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2008: "les enfants de Barbarie"

A Collectif barbare / Theater Tuchlaube / Tojo Theater Bern co-production

From 1926 to the 1970s, the aid organisation "Kinder der Landstrasse" (Pro Juventute) separated at least 2000 Jenisch, Sinti and Roma children from their families and placed them in orphanages and psychiatric clinics. The Travellers' concept of home and life was perceived as a threat, they were declared unable to raise their own children, and their right to custody considered invalid.

"Les Enfants de Barbarie" takes its inspiration from this drama: considered a model of narrow-minded perception, one closed towards the “other”, the consequences of which are invariably fear and intolerance. The performance begins with a circus show, including a young violin virtuoso, acrobatics, and, of course, a clown. But the scenes soon become increasingly uncomfortable and drag the spectator into a world of memories, visions and nightmares. Astride Schlaefli convinces with her rigorous documentary approach to historical material and her knack for creating pictures of great atmospheric density and magical charisma, using musical, visual and choreographic means.

Concept, direction: Astride Schlaefli

With: Anna Trauffer, Vera Kardos, Barbara Gasser,  Andreas Thierstein,
Jannine Hafner, oeil extérieur: Jürg Kienberger

Trailer:



Bonus:



The "Enfants de la grand-route" (Children of the highway), a so-called Pro Juventute charity work.

From 1926 to 1972, hundreds of Jenisch, Romani and Sinti children were separated from their parents, forcibly deprived of their custody rights. A priori Travellers, the parents were considered incapable of raising them.

These children were sent to orphanages, reformatories, psychiatric asylums, or taken in by often unscrupulous adoptive parents. Prejudices against them justified all forms of mistreatment, from underpaid farm or factory work to electroshock or insulin "therapy". Most of these children never saw their families again.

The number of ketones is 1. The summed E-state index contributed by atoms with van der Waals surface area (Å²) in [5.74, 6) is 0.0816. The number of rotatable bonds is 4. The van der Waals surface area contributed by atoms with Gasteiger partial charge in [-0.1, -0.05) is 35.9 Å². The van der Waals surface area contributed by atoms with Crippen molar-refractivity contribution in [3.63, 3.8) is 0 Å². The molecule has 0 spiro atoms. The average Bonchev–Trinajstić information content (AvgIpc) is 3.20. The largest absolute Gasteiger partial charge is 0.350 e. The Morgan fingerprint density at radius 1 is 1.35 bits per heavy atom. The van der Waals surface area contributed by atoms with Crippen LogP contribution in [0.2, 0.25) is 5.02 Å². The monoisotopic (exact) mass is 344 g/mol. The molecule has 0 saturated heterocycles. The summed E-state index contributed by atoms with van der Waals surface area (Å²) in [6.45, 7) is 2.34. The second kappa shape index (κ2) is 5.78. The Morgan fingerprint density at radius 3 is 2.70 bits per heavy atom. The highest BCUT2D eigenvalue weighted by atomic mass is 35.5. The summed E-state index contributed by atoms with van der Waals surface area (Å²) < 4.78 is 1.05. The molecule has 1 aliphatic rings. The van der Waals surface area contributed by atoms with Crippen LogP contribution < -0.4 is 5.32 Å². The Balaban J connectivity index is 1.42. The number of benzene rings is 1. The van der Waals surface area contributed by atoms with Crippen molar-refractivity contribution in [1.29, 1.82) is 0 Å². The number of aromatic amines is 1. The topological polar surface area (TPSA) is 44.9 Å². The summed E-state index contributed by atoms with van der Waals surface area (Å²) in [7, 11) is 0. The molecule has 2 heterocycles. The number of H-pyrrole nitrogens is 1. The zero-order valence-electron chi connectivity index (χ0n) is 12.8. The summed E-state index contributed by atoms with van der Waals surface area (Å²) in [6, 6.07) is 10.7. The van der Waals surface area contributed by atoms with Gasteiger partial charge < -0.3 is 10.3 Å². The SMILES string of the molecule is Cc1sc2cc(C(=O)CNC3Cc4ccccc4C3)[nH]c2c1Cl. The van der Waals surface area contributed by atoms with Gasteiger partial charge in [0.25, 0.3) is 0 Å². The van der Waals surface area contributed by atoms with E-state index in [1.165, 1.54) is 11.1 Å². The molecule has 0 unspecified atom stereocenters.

The novelist Alfred Siegfried, founder of the campaign, was widely supported by the Swiss Confederation, cantons, municipalities, charitable and religious organisations and private patrons. General public opinion was also in favor, and in fifty years there was any public scrutiny or questioning of the merits of this operation. Contemporaneous to the rise of Nazism in Europe, it seemed obvious to many that the “Highway Children’s" work was a good thing.

Dr. Siegfried's statements leave no doubt as to his political sympathies:

"(...) there are in Switzerland a large number of families who are continually nomadic throughout the country, repairing baskets and various household objects, but also begging or stealing when the opportunity arises, and bringing up many children to become what they are themselves, that is to say vagrants, drunkards or prostitutes. Vagrancy and drunkenness are an integral part of their identity. If we want to fight effectively against these scourges, we must break the ties of these people, and even if it sounds a bit harsh, we must break their family ties. There is no other way..."

In short, the aim of the operation was to rear these children within a model of life that corresponded to the "bürgerlichen Ordnungs- und Sauberkeitsvorstellungen” (bourgeois principles of order and hygiene) and in this manner to destroy their culture of origin.

As early as the 1980s, under pressure from newspapers and public opinion, suddenly aware of the disastrous consequences of the whole affair, the Confederation discreetly paid compensation to some of the victims. But those responsible were never reckoned with. In 1998, the Leimgruber-Meier-Sablonier report was finally published, revealing archives that had previously been inaccessible to the public and illuminating all aspects of the case. Both the Confederation and Pro Juventute officially apologized to the communities concerned.